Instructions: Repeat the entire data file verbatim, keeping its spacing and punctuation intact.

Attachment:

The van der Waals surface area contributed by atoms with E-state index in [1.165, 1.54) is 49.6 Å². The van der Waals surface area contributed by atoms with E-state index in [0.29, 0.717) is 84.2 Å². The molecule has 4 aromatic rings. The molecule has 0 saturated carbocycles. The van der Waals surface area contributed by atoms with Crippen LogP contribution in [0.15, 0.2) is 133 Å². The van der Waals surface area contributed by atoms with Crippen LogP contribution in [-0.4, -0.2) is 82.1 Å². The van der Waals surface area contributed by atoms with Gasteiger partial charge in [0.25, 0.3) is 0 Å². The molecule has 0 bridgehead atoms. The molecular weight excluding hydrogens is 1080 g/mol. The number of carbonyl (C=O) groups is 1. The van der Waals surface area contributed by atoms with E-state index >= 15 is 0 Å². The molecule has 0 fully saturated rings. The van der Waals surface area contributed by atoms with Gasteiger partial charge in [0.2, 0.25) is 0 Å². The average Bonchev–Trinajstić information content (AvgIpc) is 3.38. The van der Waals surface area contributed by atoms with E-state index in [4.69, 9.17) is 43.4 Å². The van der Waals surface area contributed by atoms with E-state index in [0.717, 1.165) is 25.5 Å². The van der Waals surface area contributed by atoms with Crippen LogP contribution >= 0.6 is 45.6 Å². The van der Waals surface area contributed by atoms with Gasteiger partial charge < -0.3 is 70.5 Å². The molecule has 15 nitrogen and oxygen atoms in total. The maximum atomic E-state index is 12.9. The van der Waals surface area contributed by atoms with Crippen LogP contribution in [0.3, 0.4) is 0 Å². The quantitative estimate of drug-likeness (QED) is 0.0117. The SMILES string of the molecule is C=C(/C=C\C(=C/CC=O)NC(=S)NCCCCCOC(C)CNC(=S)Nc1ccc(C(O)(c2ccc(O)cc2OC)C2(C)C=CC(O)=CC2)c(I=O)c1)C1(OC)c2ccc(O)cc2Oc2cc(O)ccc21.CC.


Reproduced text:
The van der Waals surface area contributed by atoms with E-state index in [1.165, 1.54) is 49.6 Å². The van der Waals surface area contributed by atoms with E-state index in [0.29, 0.717) is 84.2 Å². The molecule has 4 aromatic rings. The molecule has 0 saturated carbocycles. The van der Waals surface area contributed by atoms with Crippen LogP contribution in [0.15, 0.2) is 133 Å². The van der Waals surface area contributed by atoms with Crippen LogP contribution in [-0.4, -0.2) is 82.1 Å². The van der Waals surface area contributed by atoms with Gasteiger partial charge in [0.25, 0.3) is 0 Å². The molecule has 0 bridgehead atoms. The molecular weight excluding hydrogens is 1080 g/mol. The number of carbonyl (C=O) groups is 1. The van der Waals surface area contributed by atoms with E-state index >= 15 is 0 Å². The molecule has 0 fully saturated rings. The van der Waals surface area contributed by atoms with Gasteiger partial charge in [0.2, 0.25) is 0 Å². The average Bonchev–Trinajstić information content (AvgIpc) is 3.38. The van der Waals surface area contributed by atoms with E-state index in [4.69, 9.17) is 43.4 Å². The van der Waals surface area contributed by atoms with E-state index in [0.717, 1.165) is 25.5 Å². The van der Waals surface area contributed by atoms with Crippen LogP contribution >= 0.6 is 45.6 Å². The van der Waals surface area contributed by atoms with Gasteiger partial charge < -0.3 is 70.5 Å². The molecule has 15 nitrogen and oxygen atoms in total. The maximum atomic E-state index is 12.9. The van der Waals surface area contributed by atoms with Crippen LogP contribution in [0.3, 0.4) is 0 Å². The quantitative estimate of drug-likeness (QED) is 0.0117. The SMILES string of the molecule is C=C(/C=C\C(=C/CC=O)NC(=S)NCCCCCOC(C)CNC(=S)Nc1ccc(C(O)(c2ccc(O)cc2OC)C2(C)C=CC(O)=CC2)c(I=O)c1)C1(OC)c2ccc(O)cc2Oc2cc(O)ccc21.CC.